It's so interesting that when I finished 'The X-Files' in 2002, the - call it the political and cultural climate in America - was one of fear, and trust of government. Because we put ourselves in the hands of the authority who was going to protect us. And, you know, we gave up a lot of our liberties to Homeland Security, etc.
Writing is a little athletic for me. I get worked up a little bit when I do it. So I guess I'm a little bit like that composer conducting. There are a lot of things that go into what I do, but I think athletics really sort of shaped my ethic.
I've been asked to do surfing movies over the years and offered several opportunities. I just felt that if I were to do one, I'd have to do the perfect surfing movie. And I don't know if that exists because surfing is such a personal thing.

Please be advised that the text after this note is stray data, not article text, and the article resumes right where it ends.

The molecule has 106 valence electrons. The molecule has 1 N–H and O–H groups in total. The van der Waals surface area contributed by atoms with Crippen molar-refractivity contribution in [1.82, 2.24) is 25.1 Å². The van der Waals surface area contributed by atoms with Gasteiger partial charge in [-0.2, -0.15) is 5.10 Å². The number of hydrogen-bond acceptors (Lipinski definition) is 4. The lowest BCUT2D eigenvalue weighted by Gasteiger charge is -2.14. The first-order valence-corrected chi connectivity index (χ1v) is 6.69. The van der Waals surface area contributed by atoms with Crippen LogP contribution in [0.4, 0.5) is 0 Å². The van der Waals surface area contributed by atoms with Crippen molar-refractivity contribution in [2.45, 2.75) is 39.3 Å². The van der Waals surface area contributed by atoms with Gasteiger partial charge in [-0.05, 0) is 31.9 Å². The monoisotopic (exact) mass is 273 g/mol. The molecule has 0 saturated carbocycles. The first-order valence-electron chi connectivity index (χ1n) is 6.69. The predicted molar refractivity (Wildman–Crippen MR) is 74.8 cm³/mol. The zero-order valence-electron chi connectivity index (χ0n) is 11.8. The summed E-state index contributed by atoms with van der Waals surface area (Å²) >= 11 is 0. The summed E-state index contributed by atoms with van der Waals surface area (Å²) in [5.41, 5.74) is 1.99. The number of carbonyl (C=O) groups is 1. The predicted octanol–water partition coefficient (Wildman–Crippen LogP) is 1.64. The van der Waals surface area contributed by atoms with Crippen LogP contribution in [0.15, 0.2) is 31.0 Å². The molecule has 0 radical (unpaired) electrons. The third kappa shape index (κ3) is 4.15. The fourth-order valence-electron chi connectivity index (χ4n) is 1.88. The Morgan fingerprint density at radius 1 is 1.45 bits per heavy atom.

I love jazz and funk, because it's hard. If it's not hard, it's not worth doing.
You have these catch-phrases that you associate with 'The X-Files': 'Trust No One,' 'Deny Everything.' 'Believe the Lie' was one of them.
The experience of seeing a surf movie in the 1970s, as a teenager, and the energy in those theatres, was amazing. It was the only way to see people surfing. These guys would go out and make these surf movies and bring them to four-wall theatres. It was an incredible experience that I'll never forget.